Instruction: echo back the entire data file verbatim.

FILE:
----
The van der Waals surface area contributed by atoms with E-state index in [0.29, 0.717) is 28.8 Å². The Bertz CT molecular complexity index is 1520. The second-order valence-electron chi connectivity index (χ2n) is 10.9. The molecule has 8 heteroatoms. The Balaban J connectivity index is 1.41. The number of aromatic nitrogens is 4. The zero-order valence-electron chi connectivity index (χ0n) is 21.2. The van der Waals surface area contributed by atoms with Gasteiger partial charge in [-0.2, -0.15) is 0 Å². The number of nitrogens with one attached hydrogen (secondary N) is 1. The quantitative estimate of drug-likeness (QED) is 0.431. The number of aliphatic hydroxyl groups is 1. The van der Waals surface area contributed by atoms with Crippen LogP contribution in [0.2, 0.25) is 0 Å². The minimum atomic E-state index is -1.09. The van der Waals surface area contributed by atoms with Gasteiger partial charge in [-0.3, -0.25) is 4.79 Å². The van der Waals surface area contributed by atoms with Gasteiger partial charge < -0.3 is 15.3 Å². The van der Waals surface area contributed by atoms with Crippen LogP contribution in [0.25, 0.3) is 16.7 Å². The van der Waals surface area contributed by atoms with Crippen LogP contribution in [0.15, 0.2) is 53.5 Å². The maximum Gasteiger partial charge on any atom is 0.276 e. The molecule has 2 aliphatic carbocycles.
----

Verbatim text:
The van der Waals surface area contributed by atoms with E-state index in [0.29, 0.717) is 28.8 Å². The Bertz CT molecular complexity index is 1520. The second-order valence-electron chi connectivity index (χ2n) is 10.9. The molecule has 8 heteroatoms. The Balaban J connectivity index is 1.41. The number of aromatic nitrogens is 4. The zero-order valence-electron chi connectivity index (χ0n) is 21.2. The van der Waals surface area contributed by atoms with Gasteiger partial charge in [-0.2, -0.15) is 0 Å². The number of nitrogens with one attached hydrogen (secondary N) is 1. The quantitative estimate of drug-likeness (QED) is 0.431. The number of aliphatic hydroxyl groups is 1. The van der Waals surface area contributed by atoms with Crippen LogP contribution in [0.2, 0.25) is 0 Å². The minimum atomic E-state index is -1.09. The van der Waals surface area contributed by atoms with Gasteiger partial charge in [-0.3, -0.25) is 4.79 Å². The van der Waals surface area contributed by atoms with Gasteiger partial charge < -0.3 is 15.3 Å². The van der Waals surface area contributed by atoms with Crippen LogP contribution in [0.25, 0.3) is 16.7 Å². The van der Waals surface area contributed by atoms with Crippen LogP contribution in [0.15, 0.2) is 53.5 Å². The maximum Gasteiger partial charge on any atom is 0.276 e. The molecule has 2 aliphatic carbocycles.